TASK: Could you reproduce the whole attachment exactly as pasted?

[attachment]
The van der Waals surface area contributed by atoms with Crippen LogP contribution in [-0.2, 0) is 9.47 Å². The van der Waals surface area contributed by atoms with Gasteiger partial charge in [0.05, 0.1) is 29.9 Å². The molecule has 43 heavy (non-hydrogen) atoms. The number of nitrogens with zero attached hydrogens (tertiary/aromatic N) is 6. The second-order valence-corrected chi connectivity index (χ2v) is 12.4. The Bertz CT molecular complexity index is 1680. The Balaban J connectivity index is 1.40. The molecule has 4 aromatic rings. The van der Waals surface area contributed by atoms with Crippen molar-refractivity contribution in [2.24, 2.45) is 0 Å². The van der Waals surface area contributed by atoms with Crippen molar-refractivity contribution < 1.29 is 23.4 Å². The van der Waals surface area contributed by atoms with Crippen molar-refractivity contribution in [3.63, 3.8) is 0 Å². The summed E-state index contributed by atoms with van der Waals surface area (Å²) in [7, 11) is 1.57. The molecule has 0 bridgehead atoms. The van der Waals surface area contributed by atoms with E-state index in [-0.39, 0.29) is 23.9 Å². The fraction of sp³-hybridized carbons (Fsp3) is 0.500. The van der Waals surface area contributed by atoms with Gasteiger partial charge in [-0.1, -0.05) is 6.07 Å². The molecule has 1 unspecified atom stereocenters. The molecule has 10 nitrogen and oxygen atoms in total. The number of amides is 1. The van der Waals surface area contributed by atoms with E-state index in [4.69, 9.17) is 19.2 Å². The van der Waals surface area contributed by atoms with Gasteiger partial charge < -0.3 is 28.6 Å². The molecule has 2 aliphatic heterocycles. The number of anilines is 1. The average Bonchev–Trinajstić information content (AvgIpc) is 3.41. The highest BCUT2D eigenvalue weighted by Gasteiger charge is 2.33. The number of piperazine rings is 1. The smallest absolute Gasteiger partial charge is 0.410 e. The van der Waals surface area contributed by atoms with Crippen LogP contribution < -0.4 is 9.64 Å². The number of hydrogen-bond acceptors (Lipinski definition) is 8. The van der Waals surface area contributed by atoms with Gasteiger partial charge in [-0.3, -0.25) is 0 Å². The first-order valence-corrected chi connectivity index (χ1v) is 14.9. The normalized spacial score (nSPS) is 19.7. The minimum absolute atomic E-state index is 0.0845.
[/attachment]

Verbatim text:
The van der Waals surface area contributed by atoms with Crippen LogP contribution in [-0.2, 0) is 9.47 Å². The van der Waals surface area contributed by atoms with Gasteiger partial charge in [0.05, 0.1) is 29.9 Å². The molecule has 43 heavy (non-hydrogen) atoms. The number of nitrogens with zero attached hydrogens (tertiary/aromatic N) is 6. The second-order valence-corrected chi connectivity index (χ2v) is 12.4. The Bertz CT molecular complexity index is 1680. The Balaban J connectivity index is 1.40. The molecule has 4 aromatic rings. The van der Waals surface area contributed by atoms with Crippen molar-refractivity contribution in [2.24, 2.45) is 0 Å². The van der Waals surface area contributed by atoms with Crippen molar-refractivity contribution < 1.29 is 23.4 Å². The van der Waals surface area contributed by atoms with Crippen molar-refractivity contribution in [3.63, 3.8) is 0 Å². The summed E-state index contributed by atoms with van der Waals surface area (Å²) in [7, 11) is 1.57. The molecule has 0 bridgehead atoms. The van der Waals surface area contributed by atoms with E-state index in [-0.39, 0.29) is 23.9 Å². The fraction of sp³-hybridized carbons (Fsp3) is 0.500. The van der Waals surface area contributed by atoms with Gasteiger partial charge in [-0.1, -0.05) is 6.07 Å². The molecule has 1 unspecified atom stereocenters. The molecule has 10 nitrogen and oxygen atoms in total. The number of amides is 1. The van der Waals surface area contributed by atoms with E-state index in [4.69, 9.17) is 19.2 Å². The van der Waals surface area contributed by atoms with Gasteiger partial charge < -0.3 is 28.6 Å². The molecule has 2 aliphatic heterocycles. The number of anilines is 1. The average Bonchev–Trinajstić information content (AvgIpc) is 3.41. The highest BCUT2D eigenvalue weighted by Gasteiger charge is 2.33. The number of piperazine rings is 1. The smallest absolute Gasteiger partial charge is 0.410 e. The van der Waals surface area contributed by atoms with Crippen LogP contribution < -0.4 is 9.64 Å². The number of hydrogen-bond acceptors (Lipinski definition) is 8. The van der Waals surface area contributed by atoms with Gasteiger partial charge in [-0.3, -0.25) is 0 Å². The first-order valence-corrected chi connectivity index (χ1v) is 14.9. The normalized spacial score (nSPS) is 19.7. The minimum absolute atomic E-state index is 0.0845.